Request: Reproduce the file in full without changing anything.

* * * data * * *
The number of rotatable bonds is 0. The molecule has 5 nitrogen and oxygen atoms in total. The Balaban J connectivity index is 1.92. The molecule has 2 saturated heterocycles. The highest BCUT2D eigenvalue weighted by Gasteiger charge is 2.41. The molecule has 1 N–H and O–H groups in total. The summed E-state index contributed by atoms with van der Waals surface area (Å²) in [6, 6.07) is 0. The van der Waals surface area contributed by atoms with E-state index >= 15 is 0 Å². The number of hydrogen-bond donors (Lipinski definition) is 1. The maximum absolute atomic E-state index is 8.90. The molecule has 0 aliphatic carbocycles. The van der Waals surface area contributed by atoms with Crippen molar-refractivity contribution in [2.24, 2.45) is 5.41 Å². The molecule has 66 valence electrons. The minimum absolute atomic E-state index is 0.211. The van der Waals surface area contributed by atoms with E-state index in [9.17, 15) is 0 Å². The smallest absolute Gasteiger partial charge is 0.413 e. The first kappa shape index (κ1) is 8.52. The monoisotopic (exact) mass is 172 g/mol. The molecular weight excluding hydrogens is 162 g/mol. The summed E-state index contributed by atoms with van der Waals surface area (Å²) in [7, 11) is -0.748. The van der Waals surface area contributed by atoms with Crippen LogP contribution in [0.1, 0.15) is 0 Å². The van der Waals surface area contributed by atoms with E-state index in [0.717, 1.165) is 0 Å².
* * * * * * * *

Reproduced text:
The number of rotatable bonds is 0. The molecule has 5 nitrogen and oxygen atoms in total. The Balaban J connectivity index is 1.92. The molecule has 2 saturated heterocycles. The highest BCUT2D eigenvalue weighted by Gasteiger charge is 2.41. The molecule has 1 N–H and O–H groups in total. The summed E-state index contributed by atoms with van der Waals surface area (Å²) in [6, 6.07) is 0. The van der Waals surface area contributed by atoms with E-state index >= 15 is 0 Å². The number of hydrogen-bond donors (Lipinski definition) is 1. The maximum absolute atomic E-state index is 8.90. The molecule has 0 aliphatic carbocycles. The van der Waals surface area contributed by atoms with Crippen molar-refractivity contribution in [2.24, 2.45) is 5.41 Å². The molecule has 66 valence electrons. The minimum absolute atomic E-state index is 0.211. The van der Waals surface area contributed by atoms with E-state index in [9.17, 15) is 0 Å². The smallest absolute Gasteiger partial charge is 0.413 e. The first kappa shape index (κ1) is 8.52. The monoisotopic (exact) mass is 172 g/mol. The molecular weight excluding hydrogens is 162 g/mol. The summed E-state index contributed by atoms with van der Waals surface area (Å²) in [7, 11) is -0.748. The van der Waals surface area contributed by atoms with Crippen LogP contribution in [0.1, 0.15) is 0 Å². The van der Waals surface area contributed by atoms with E-state index in [0.717, 1.165) is 0 Å².